A lawyer-turned-campaigner noticed something amiss with Prime Minister’s Questions (PMQs) on Wednesday 29 November. And it wasn’t just the absence of Theresa May and Jeremy Corbyn. Because he spotted that a tax cut for nurses which the government was “bragging” about actually works out at just 19p a day.
Green on nurses: “unbelievable”
Peter Stefanovic is becoming well known on social media. He’s getting a reputation for producing video shorts that cut through mainstream media bias; ones that tell the viewer the whole story on political and social issues. And in his latest video, he gets straight to the point about a claim First Secretary of State Damian Green made during PMQs.
Green said in response to a question from Labour’s Emily Thornberry:
If she’s… interested in nurses’ pay, of course, I hope she will find it in herself to welcome the tax cuts that were announced in the Budget — the increase in the personal allowances — that will help nurses, just as they will help workers across both the public and private sector. This is good news for nurses…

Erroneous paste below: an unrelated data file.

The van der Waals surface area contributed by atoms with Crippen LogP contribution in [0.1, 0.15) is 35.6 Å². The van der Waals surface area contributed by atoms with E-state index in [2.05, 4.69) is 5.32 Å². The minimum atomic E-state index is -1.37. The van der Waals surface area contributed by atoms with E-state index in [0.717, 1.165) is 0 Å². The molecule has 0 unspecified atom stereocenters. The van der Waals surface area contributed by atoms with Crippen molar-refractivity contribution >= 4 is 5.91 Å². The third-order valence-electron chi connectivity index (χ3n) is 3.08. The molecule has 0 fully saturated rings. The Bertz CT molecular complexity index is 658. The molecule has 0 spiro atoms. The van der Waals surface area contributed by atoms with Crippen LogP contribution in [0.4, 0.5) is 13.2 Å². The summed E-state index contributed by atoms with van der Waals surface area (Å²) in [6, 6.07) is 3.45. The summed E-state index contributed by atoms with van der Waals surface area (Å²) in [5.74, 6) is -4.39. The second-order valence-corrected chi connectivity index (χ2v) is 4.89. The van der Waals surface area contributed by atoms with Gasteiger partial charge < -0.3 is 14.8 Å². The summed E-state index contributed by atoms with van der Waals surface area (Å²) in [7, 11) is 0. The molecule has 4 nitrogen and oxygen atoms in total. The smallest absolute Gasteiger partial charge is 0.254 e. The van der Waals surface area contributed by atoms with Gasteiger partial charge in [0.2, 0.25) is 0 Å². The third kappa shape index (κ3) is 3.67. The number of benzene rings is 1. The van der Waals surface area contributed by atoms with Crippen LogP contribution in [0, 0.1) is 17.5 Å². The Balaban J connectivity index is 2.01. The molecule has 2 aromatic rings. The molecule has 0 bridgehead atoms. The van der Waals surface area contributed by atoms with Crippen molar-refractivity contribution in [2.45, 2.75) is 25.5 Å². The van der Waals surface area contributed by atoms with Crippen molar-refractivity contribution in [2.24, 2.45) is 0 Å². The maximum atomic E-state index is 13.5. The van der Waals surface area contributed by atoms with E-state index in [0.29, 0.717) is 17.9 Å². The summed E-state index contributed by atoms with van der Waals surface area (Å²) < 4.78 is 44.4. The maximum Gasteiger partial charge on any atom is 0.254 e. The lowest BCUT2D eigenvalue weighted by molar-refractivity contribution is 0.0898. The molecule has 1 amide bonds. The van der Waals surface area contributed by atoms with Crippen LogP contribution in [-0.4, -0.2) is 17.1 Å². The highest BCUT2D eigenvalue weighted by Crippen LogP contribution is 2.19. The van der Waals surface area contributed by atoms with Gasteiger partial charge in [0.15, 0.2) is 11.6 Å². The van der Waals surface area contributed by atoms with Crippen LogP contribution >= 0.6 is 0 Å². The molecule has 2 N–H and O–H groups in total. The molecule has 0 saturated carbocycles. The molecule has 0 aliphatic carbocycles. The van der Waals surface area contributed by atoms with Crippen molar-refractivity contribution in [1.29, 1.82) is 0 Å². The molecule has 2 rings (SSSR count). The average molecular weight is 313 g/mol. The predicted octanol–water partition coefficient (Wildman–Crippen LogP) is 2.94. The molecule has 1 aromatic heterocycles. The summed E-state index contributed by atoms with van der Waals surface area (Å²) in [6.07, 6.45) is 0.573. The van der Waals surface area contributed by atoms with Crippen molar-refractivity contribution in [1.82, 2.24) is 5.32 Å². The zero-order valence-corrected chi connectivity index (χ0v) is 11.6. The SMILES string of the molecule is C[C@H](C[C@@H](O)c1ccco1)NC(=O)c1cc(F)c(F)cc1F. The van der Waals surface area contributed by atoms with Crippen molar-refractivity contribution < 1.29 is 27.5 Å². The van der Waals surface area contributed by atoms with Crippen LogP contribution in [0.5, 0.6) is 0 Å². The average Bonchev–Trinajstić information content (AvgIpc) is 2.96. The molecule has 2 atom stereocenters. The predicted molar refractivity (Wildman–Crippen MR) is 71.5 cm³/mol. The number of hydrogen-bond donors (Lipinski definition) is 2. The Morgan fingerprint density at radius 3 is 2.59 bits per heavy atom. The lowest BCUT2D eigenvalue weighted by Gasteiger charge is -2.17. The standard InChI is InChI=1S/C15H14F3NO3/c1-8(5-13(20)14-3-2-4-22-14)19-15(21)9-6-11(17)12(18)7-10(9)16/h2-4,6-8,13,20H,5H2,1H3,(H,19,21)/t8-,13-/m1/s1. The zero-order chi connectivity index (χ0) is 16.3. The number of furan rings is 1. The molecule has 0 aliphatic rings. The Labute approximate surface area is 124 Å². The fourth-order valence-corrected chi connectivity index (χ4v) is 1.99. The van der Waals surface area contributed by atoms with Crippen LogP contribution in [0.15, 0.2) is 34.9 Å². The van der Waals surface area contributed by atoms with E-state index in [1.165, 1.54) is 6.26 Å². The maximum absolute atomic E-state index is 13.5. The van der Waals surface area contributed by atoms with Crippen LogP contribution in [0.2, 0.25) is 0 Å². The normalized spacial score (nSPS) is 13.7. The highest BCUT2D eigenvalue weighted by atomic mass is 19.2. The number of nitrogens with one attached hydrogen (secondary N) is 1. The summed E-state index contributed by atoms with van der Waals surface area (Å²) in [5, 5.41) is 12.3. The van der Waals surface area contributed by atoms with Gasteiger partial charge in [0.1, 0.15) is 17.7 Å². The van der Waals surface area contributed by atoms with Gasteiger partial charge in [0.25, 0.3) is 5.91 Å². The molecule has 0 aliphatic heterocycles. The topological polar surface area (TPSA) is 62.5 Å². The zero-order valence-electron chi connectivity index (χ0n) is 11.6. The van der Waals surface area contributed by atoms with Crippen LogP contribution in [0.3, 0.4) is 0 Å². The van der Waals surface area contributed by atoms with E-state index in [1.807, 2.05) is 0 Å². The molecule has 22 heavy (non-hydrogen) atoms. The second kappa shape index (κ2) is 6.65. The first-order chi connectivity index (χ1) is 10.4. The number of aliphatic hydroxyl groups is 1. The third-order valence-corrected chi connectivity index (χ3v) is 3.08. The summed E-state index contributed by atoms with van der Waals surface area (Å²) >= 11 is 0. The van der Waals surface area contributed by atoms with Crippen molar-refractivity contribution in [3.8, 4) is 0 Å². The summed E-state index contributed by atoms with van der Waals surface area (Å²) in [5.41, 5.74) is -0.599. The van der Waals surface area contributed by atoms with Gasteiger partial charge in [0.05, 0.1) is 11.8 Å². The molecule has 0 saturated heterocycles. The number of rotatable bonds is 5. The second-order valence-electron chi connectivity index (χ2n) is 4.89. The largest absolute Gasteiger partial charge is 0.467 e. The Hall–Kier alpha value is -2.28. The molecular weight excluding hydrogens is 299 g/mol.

He was referring to the rise in the personal allowance for basic rate tax payers from £11,500 to £11,850 a year. But Stefanovic took issue with Green’s statement:
That means an extra seventy quid a year in your pocket, if you’re a basic rate tax payer. And that’s about 19 pence a day… 19 pence a day is not going to help a nurse who can’t pay their bills. It’s not going to help a nurse who’s having to use food banks to feed themselves and their family…
Stefanovic’s claims in the video are on the money. As The Canary previously reported, Health Secretary Jeremy Hunt stripped the nursing bursary (worth around £6,500 a year to students) and replaced it with the standard student loan system. Things are so bad for nurses that some are reportedly having to use food banks.
Also, as the Royal College of Nurses (RCN) reported in July, twice as many senior nurses are leaving the profession as three years ago. Janet Davies, the RCN’s chief executive, said “staff shortages, relentless pressure and poor pay” were causing nurses to quit.
These token gestures and political sleight-of-hand by the government will do little to help nurses. Nor will they appease many in the NHS who are at breaking point, thanks to seven years of Tory mismanagement.
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Featured image via Peter Stefanovic/YouTube
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